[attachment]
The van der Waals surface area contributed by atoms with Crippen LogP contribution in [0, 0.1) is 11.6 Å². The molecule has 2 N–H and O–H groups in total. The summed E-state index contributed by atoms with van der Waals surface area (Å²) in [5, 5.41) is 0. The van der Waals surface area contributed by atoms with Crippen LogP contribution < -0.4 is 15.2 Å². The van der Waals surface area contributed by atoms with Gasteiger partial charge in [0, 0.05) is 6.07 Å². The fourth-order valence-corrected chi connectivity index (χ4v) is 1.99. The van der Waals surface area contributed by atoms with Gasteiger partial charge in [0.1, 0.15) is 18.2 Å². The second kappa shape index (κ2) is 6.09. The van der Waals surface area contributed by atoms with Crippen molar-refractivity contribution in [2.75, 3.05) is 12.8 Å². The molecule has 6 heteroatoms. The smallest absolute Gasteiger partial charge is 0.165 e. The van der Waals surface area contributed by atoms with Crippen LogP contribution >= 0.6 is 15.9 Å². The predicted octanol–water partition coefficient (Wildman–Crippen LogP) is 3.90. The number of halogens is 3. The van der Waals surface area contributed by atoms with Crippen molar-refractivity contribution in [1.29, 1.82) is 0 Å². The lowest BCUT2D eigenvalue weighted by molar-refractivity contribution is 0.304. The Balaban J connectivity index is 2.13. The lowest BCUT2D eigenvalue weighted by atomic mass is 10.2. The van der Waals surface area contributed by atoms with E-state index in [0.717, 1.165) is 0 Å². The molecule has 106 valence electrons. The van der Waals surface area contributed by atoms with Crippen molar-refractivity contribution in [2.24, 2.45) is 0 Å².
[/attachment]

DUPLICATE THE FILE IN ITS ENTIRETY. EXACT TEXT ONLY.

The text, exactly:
The van der Waals surface area contributed by atoms with Crippen LogP contribution in [0, 0.1) is 11.6 Å². The molecule has 2 N–H and O–H groups in total. The summed E-state index contributed by atoms with van der Waals surface area (Å²) in [5, 5.41) is 0. The van der Waals surface area contributed by atoms with Crippen LogP contribution < -0.4 is 15.2 Å². The van der Waals surface area contributed by atoms with Gasteiger partial charge in [0, 0.05) is 6.07 Å². The fourth-order valence-corrected chi connectivity index (χ4v) is 1.99. The van der Waals surface area contributed by atoms with Gasteiger partial charge in [0.1, 0.15) is 18.2 Å². The second kappa shape index (κ2) is 6.09. The van der Waals surface area contributed by atoms with Crippen molar-refractivity contribution in [2.75, 3.05) is 12.8 Å². The molecule has 6 heteroatoms. The smallest absolute Gasteiger partial charge is 0.165 e. The van der Waals surface area contributed by atoms with Crippen LogP contribution >= 0.6 is 15.9 Å². The predicted octanol–water partition coefficient (Wildman–Crippen LogP) is 3.90. The number of halogens is 3. The van der Waals surface area contributed by atoms with Crippen molar-refractivity contribution in [1.29, 1.82) is 0 Å². The lowest BCUT2D eigenvalue weighted by molar-refractivity contribution is 0.304. The Balaban J connectivity index is 2.13. The lowest BCUT2D eigenvalue weighted by atomic mass is 10.2. The van der Waals surface area contributed by atoms with E-state index in [0.717, 1.165) is 0 Å². The molecule has 106 valence electrons. The van der Waals surface area contributed by atoms with Crippen molar-refractivity contribution in [2.24, 2.45) is 0 Å².